How to Draw an Arc for an Arched Doorway
Mark and cut a perfect curve every time by following these simple steps.
A lot of the work we do on houses is rectilinear, or plumb, level, and square. Even when angles are introduced on roofs or for stairs, they’re usually pretty straightforward triangles that are easy to figure out with some basic geometry. When curves get thrown at carpenters, the work gets challenging. Framers are often tasked with laying out arches for windows and doors. Framing the arch is fairly straightforward. Drywalling the arch is tricky, but doable. The challenge often happens much earlier in the project when you have to actually determine the curve of the arch. You’ll need to know the width of the opening and determine a suitable radius for the arch. Then you can use a trammel to draw your arch, or use this techniques which only requires a pencil and tape measure.
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Today we’re going to look at a simple technique for figuring out the radius of an arch, so you can mark it out cleanly and get a nice cut. This particular arch will be 6 inches below our top plate, and it will be 12 inches high and 36 inches wide, but this process will work for any dimensions.
Here’s how you do it:
1. From one end of a 4-foot wide sheet of plywood, measure down 6 inches on both sides and draw a line across; this will be the top of the arch.
2. Measure another 12 inches down from that line and draw a line across the plywood (18 inches total from the end of the plywood); this will define the bottom ends of the arch.
3. Make a mark 6 inches in from each side (taking away a total of 1 foot, since we’re making a 36-inch wide arch on a 48-inch wide sheet), and make one more mark in the middle of the sheet, on each of the lines above.
4. Draw a line from each of the outer marks (the ones that define the width at 36 inches) on the line that is 18 inches from the edge of the plywood (the bottom edges of the arch) to the center mark on the line that is 6 inches from the edge (the top of the arch), making a triangle.
5. Measure the length of the angled lines you just made (the two lines that go from the center of the top of the arch to the two bottom points of the arch), and find and mark the center of each (in this case, 10-13/16 inches is the distance from one end to the center of each line).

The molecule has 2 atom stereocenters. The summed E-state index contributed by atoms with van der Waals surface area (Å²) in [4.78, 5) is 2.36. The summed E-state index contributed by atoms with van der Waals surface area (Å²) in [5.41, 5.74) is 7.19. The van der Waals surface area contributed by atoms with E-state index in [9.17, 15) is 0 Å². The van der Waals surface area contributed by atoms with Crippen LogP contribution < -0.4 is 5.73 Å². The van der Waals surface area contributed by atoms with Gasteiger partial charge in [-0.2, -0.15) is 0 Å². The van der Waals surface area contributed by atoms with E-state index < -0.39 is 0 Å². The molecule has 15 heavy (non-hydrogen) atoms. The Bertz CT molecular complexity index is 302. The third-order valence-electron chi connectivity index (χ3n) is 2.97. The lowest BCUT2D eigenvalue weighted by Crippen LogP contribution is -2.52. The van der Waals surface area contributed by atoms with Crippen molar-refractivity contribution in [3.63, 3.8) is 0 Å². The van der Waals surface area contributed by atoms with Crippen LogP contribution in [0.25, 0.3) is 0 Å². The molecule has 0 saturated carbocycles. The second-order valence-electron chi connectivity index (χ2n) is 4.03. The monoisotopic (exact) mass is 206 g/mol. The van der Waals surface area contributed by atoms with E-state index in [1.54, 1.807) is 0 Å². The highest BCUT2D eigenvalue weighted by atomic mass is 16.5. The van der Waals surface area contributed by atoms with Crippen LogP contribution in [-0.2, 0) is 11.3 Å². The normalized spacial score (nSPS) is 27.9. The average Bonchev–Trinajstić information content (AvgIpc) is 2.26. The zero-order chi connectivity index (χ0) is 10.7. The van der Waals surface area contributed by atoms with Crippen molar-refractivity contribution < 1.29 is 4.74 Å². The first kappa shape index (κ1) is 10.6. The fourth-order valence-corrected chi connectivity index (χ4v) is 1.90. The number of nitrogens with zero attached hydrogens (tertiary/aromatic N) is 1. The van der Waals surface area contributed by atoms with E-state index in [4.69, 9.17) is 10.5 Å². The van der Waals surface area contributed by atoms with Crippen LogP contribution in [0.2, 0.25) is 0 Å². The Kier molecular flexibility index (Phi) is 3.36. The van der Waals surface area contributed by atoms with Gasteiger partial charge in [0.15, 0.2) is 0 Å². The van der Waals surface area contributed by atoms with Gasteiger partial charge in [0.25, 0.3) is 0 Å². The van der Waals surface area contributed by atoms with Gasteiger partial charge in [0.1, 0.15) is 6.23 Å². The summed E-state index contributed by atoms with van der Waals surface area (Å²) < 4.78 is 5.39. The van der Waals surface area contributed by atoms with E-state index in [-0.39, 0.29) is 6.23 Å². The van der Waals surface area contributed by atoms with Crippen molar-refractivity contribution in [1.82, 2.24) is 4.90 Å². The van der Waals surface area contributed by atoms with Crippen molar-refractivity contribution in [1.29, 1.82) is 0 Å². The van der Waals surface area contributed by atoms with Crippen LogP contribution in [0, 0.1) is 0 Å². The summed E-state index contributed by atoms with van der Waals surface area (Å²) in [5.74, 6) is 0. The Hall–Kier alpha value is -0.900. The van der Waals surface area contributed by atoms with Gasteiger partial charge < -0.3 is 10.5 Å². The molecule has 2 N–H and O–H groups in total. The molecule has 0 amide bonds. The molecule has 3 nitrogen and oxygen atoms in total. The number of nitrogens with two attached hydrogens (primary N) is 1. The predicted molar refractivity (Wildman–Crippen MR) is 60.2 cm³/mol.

6. Put a screw at the center of the top of the arch (the center of the line 6 inches from the end of the plywood), and one screw at each of the bottom points of the arch (the marks 6 inches in from each end of the line that is 18 inches from the end of the plywood). Each screw should be located so that the end of your tape measure will be directly over the mark on the plywood when hooked over the head of the screw.
7. Pick a measurement that is more than half the length of the angled lines of the triangle; in this case we’re using 20 inches.
8. One at a time, hook your tape measure over each of the screws you just placed, hold your pencil at the measurement you just picked (in this case, 20 inches) and make an arc. Draw these arcs so that they cross each other near the middle of the plywood.
9. Use a straightedge to draw a straight line from one of the line midpoints you marked in step 5 to where the arc you just drew from the top of the triangle and the arc you drew from the same side of the plywood cross. Do the same for the other midpoint from step 5.
10. The two lines you drew in step 9 (perpendicular to the angled lines in the triangle you drew in step 4) should cross in the middle of the plywood below the bottom of your arch. Put a screw at the point where these lines cross.
11. Hook your tape measure over the head of this screw, and use your tape measure and pencil as a compass, connecting the marks where you previous screws (in step 6).
Now you’ve drawn your arch – all you need to do is cut it out.
Note: if this process seems a little complicated, you can alternatively use a framing square to draw the perpendicular lines that extend down from the ceter marks you made in step 5. With that done, you can jump right to step 10, place a screw in the point where these perpendiculars cross, and complete your arc with yor tape-measure “compass”.